Tick Bite

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Photo Example

Wood Tick (Dog Tick)
Wood Tick (Dog Tick)

This is a picture of a female American brown Wood Tick.

The Wood Tick (or dog tick) is the size of a watermelon seed and can sometimes transmit Rocky Mountain spotted fever and Colorado tick fever.

Deer Tick (Black-Legged Tick)
Deer Tick (Black-Legged Tick)

The Deer Tick (black-legged tick) is between the size of a poppy seed (pin head) and an apple seed.

The deer tick is found on a wide rage of hosts including mammals, birds and reptiles.

This tick can transmit Lyme disease to humans and animals during feeding; this occurs when the tick insert its mouth parts into the skin of a host and slowly ingests the host's blood.

Deer Ticks (Blacklegged Ticks)
Deer Ticks (Blacklegged Ticks)

Deer Ticks (Blacklegged Ticks; Ixodes scapularis), are found on a wide rage of hosts including mammals (e.g., deer), birds, and reptiles.

Deer ticks are known to transmit Lyme disease (Borrelia burgdorferi) to humans.

FIRST AID Advice - How to Remove a Tick
FIRST AID Advice - How to Remove a Tick

Wood Tick Removal:

  • Use a pair of tweezers and grasp the wood tick close to the skin (on its head). See image.
  • Pull the wood tick straight upward without twisting or crushing it. Maintain a steady pressure until it releases its grip.
  • If tweezers aren't available, use fingers, a loop of thread around the jaws, or a needle between the jaws for traction.

Tiny Deer Tick Removal:

  • Needs to be scraped off with a knife blade or credit card edge.
  • Place tick in a sealed container (e.g., glass jar, zip lock plastic bag), in case your doctor wants to see it.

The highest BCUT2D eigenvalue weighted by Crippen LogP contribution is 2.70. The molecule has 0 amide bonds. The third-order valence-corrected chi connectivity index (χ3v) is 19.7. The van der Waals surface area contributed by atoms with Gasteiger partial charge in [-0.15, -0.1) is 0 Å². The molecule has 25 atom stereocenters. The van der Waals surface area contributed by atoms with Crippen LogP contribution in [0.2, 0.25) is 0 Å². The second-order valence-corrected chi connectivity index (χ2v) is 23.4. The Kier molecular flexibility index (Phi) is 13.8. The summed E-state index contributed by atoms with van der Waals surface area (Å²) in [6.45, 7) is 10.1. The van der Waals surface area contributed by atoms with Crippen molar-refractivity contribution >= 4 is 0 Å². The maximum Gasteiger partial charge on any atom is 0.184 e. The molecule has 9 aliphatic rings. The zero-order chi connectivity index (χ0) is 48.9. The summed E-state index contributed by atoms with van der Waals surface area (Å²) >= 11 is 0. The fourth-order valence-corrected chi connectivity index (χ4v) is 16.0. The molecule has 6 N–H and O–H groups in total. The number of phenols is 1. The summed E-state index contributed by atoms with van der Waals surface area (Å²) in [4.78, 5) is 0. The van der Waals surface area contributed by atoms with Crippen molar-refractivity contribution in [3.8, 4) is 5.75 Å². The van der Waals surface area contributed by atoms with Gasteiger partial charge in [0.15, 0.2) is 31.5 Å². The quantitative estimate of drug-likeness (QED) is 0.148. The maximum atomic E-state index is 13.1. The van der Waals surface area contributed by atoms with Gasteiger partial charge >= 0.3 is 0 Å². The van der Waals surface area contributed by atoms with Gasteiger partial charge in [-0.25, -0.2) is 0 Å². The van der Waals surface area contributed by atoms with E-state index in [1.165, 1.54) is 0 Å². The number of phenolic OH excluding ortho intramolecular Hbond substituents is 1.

Note: Covering the tick with petroleum jelly, nail polish or rubbing alcohol doesn't work. Neither does touching the tick with a hot (like a match) or cold object.

Erythema Migrans Rash
Erythema Migrans Rash

The majority of cases of Lyme disease start with a bull's eye rash ("erythema chronicum migrans") at the site of the tick bite. The rash can occur days to weeks (typically 7-10 days) after a tick bite.

Treatment with antibiotics is indicated if this rash appears.

It is thought that Lyme Disease can be prevented if the tick is removed within 24 hours of attachment.

Adult Deer Tick
Adult Deer Tick

This adult Deer tick is about the size of an apple seed. The tick is flat and has not yet begun feeding.

Wood Tick in Scalp
Wood Tick in Scalp

This photos shows an engorged (full with blood) wood tick hiding in the hair on the back of the head.

Disclaimer

The information contained in these topics is not intended nor implied to be a substitute for professional medical advice, it is provided for educational purposes only. You assume full responsibility for how you choose to use this information.

Always seek the advice of your physician or other qualified healthcare provider before starting any new treatment or discontinuing an existing treatment. Talk with your healthcare provider about any questions you may have regarding a medical condition. Nothing contained in these topics is intended to be used for medical diagnosis or treatment.

  • Not a Substitute - The information and materials in Pediatric HouseCalls Symptom Checker should not be used as a substitute for the care and knowledge that your physician can provide to you.
  • Supplement - The information and materials presented here in Pediatric HouseCalls Symptom Checker are meant to supplement the information that you obtain from your physician. If there is a disagreement between the information presented herein and what your physician has told you -- it is more likely that your physician is correct. He or she has the benefit of knowing your child's medical problems.
  • Limitations - You should recognize that the information and materials presented here in Pediatric HouseCalls Symptom Checker have the following limitations, in comparison to being examined by your own physician:
    • You can have a conversation with your child's doctor.
    • Your child's doctor can perform a physical examination and any necessary tests.
    • Your child could have an underlying medical problem that requires a physician to detect.
    • If your child is taking medications, they could influence how he experiences various symptoms.

If you think that your child is having a medical emergency, call 911 or the number for the local emergency ambulance service NOW!

And when in doubt, call your child's doctor NOW or go to the closest emergency department.

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